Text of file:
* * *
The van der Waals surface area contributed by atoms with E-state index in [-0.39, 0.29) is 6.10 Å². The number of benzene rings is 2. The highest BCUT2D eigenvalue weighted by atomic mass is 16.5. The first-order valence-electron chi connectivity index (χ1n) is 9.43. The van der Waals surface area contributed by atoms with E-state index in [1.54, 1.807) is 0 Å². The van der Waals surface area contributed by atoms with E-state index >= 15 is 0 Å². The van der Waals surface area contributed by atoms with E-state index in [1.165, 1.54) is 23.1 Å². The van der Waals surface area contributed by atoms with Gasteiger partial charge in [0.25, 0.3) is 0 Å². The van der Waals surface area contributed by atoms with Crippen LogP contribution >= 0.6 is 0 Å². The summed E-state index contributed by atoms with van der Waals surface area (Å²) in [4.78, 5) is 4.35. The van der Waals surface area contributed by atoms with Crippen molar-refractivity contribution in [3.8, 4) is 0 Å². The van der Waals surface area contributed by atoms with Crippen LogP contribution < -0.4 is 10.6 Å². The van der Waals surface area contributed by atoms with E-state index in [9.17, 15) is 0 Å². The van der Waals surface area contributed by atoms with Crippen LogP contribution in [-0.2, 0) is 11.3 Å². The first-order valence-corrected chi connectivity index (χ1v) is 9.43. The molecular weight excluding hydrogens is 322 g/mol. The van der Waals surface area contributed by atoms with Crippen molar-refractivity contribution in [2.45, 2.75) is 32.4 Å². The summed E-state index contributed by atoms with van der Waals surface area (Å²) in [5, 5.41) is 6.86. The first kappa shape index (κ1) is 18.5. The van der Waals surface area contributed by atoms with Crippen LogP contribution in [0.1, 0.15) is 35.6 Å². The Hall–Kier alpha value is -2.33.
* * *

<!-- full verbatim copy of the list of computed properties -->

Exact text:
The van der Waals surface area contributed by atoms with E-state index in [-0.39, 0.29) is 6.10 Å². The number of benzene rings is 2. The highest BCUT2D eigenvalue weighted by atomic mass is 16.5. The first-order valence-electron chi connectivity index (χ1n) is 9.43. The van der Waals surface area contributed by atoms with E-state index in [1.54, 1.807) is 0 Å². The van der Waals surface area contributed by atoms with E-state index >= 15 is 0 Å². The van der Waals surface area contributed by atoms with E-state index in [1.165, 1.54) is 23.1 Å². The van der Waals surface area contributed by atoms with Gasteiger partial charge in [0.25, 0.3) is 0 Å². The van der Waals surface area contributed by atoms with Crippen LogP contribution >= 0.6 is 0 Å². The summed E-state index contributed by atoms with van der Waals surface area (Å²) in [4.78, 5) is 4.35. The van der Waals surface area contributed by atoms with Crippen molar-refractivity contribution in [3.8, 4) is 0 Å². The van der Waals surface area contributed by atoms with Crippen LogP contribution < -0.4 is 10.6 Å². The van der Waals surface area contributed by atoms with E-state index in [9.17, 15) is 0 Å². The van der Waals surface area contributed by atoms with Crippen LogP contribution in [-0.2, 0) is 11.3 Å². The first-order valence-corrected chi connectivity index (χ1v) is 9.43. The molecular weight excluding hydrogens is 322 g/mol. The van der Waals surface area contributed by atoms with Crippen molar-refractivity contribution in [2.45, 2.75) is 32.4 Å². The summed E-state index contributed by atoms with van der Waals surface area (Å²) in [5, 5.41) is 6.86. The first kappa shape index (κ1) is 18.5. The van der Waals surface area contributed by atoms with Crippen LogP contribution in [0.1, 0.15) is 35.6 Å². The Hall–Kier alpha value is -2.33.